Hate, intolerance, and cruelty are the most valued currencies in the digital age. Online publications deal in the same eye-catching tabloid headlines that were once exclusive to rags like WEEKLY WORLD NEWS and the NATIONAL ENQUIRER. The monetization of clicks is ruining many forms of journalism and film criticism is just one of them. When organizations can see what headlines are generating revenue its only natural that sensationalism would start to rise. There is no consorted hivemind like conspiracy to destroy certain films but rather internet activity that has boosted a certain type of writer. From the outside, online film critics share quite a bit with their Twitter troll counterparts.

The critical response to John Travolta's passion project Gotti has been less than favorable, in fact, it has been downright abysmal. A project over ten years in the making, Travolta has poured his heart and soul into this venture. And many writers seem to take pleasure in the film's failure.

I…

Richard Armitage interview on SLEEPWALKER

SLEEPWALKER is the latest film from director Elliott Lester. Troubled by bouts of sleepwalking and disturbing nightmares, graduate student Sarah Foster goes to her university's sleep research center for help. When she wakes up after her first night of being monitored, the world she lives in seems to have changed in subtle, Twilight-Zone-esque ways. In fact, every time she goes to sleep now, she wakes up in a slightly different version of her world. With the help of sleep researcher Dr. Scott White, she tries to work her way back to the reality she started in. But when they finally succeed, it’s revealed that Sarah’s world is not what she thought at all.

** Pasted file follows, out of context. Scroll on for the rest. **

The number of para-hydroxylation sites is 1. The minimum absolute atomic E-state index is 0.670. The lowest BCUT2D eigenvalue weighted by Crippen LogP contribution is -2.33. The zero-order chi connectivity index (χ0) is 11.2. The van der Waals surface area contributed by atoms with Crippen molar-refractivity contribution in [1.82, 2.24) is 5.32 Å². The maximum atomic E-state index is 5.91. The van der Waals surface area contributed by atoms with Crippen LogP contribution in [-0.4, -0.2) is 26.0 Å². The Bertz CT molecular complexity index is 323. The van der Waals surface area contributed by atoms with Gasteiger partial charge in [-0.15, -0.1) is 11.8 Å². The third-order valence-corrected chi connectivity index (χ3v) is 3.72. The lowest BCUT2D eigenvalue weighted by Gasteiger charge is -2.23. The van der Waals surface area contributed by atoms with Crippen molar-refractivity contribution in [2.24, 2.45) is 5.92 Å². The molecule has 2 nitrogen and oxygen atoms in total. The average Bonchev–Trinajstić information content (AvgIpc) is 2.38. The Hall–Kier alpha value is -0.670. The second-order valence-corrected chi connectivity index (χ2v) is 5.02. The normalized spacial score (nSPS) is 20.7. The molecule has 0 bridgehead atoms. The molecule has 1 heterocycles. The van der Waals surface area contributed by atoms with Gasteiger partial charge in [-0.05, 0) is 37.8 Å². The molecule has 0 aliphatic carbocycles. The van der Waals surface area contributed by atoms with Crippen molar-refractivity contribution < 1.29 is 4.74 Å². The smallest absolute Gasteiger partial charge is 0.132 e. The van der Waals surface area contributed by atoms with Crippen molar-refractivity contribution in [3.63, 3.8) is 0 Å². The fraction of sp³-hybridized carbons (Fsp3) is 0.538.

Today my guest is one of the stars SLEEPWALKER, Richard Armitage. Tonight we talk about his work on that film as well as his work as Thorin Oakenshiled in The Hobbit Films, as John Proctor in The Crucible, and his upcoming films Ocens 8 and the Julie Delpy directed film My Zoe.

Sleepwalker is Now Available on Digital HD and On Dem…

NO ALTERNATIVE review

Depression is often marked by sadness, despair, and hopelessness. The sense that things will not get better is something most of us pass through at different points in our lives. But depression is something more than that. It’s not just a temporary feeling, it’s a debilitating emotional state that you can’t simply pull yourself out of. The angry outbursts, irritability, and frustration that come along with depression can isolate individuals suffering from this condition and push them deeper into their own thoughts. Everyone needs to be heard and sometimes those who can’t express themselves in traditional forms find their voice in art.
Edvard Munch wrestled with agoraphobia and frequently had hallucinations, one of which inspired THE SCREAM, a painting so iconic that even the most casual art enthusiast is familiar with the piece.  Sylvia Plath took a more direct approach with THE BELL JAR and laid out the details of her depression with brutal honesty. Briana Dickerson a white suburba…